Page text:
Australia’s Internet safety watchdog has accused tech giants Apple and Microsoft of turning a blind eye to the sexual exploitation of children.
Australia’s eSafety Commissioner said in a report on Thursday that the tech giants were “not doing enough” to tackle the problem as they do not proactively search for child exploitation material on their services despite the availability of software that scans for known images and videos of abuse.
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Commissioner Julie Inman Grant said the “very concerning” findings came after her office issued legal notices requiring Apple, Meta, WhatsApp, Microsoft, Skype, Snap and Omegle to provide information about their policies for preventing child exploitation on their services.
“This report shows us that some companies are making an effort to tackle the scourge of online child sexual exploitation material, while others are doing very little,” Grant said.
“But we’re talking about illegal content that depicts the sexual abuse of children – and it is unacceptable that tech giants with long-term knowledge of extensive child sexual exploitation, access to existing technical tools and significant resources are not doing everything they can to stamp this out on their platforms.”
The report also highlighted disparities in how fast tech companies responded – with the average time ranging from Snap’s four minutes to Microsoft’s two days – and policy loopholes that allowed Meta services users suspended for sharing child abuse material to set up new accounts on other platforms.
A Microsoft spokesperson said the company recognises that child sex abuse is a horrific crime and it has a “long-standing commitment” to combatting the spread of child exploitation material.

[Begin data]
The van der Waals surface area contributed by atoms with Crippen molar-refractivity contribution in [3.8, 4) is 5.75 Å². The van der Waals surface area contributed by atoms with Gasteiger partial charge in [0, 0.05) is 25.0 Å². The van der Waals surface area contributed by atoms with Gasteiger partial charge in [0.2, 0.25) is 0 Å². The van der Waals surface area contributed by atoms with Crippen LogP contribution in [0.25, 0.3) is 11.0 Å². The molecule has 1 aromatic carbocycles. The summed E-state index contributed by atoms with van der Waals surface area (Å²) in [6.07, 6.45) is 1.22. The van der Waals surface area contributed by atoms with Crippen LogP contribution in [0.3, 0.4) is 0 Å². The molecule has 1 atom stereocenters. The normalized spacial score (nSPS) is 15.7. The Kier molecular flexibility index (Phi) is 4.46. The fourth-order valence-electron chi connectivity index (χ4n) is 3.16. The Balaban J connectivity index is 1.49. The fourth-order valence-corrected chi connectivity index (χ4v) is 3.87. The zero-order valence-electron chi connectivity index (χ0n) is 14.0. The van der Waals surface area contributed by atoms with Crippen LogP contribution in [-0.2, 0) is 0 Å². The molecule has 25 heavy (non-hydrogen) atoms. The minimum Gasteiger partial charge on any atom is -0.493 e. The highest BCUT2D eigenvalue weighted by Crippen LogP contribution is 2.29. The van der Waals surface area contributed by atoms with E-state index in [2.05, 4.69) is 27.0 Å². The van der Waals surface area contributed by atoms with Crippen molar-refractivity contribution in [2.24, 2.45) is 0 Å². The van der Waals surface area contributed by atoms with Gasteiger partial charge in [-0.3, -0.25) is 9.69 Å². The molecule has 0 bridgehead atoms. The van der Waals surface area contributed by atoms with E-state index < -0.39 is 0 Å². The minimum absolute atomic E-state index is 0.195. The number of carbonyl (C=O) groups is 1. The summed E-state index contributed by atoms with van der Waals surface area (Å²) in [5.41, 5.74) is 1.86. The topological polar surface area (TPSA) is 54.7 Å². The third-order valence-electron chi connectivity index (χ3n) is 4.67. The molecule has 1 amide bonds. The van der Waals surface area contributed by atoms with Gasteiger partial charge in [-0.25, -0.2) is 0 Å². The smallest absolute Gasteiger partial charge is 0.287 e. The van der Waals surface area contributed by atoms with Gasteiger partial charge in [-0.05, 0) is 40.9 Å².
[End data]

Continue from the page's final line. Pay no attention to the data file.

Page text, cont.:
“Microsoft is a founding member of the Tech Coalition, and helped develop and make freely available PhotoDNA, which continues to be a leading technological tool for detecting child sexual exploitation and abuse online,” the spokesperson told Al Jazeera.
“As threats to children’s safety continue to evolve and bad actors become more sophisticated in their tactics, we continue to challenge ourselves to adapt our response and welcome engagement with external stakeholders that can help us improve. Technology companies, civil society organisations, and governments must continue to collaborate and innovate to find enduring whole-of-society approaches that also respect fundamental rights including privacy.”
Apple did not immediately respond to a request for comment.
Last week, Apple announced it had scrapped plans to automatically scan iCloud accounts for child exploitation material after blowback from privacy advocates who warned the feature could open the door to more invasive surveillance.
In August, the New York Times reported that a man who took a picture of his son’s groin for the doctor was subjected to a police investigation after Google’s scanning software flagged the image as abuse.
Despite police clearing the man of any wrongdoing, Google refused to reinstate his account.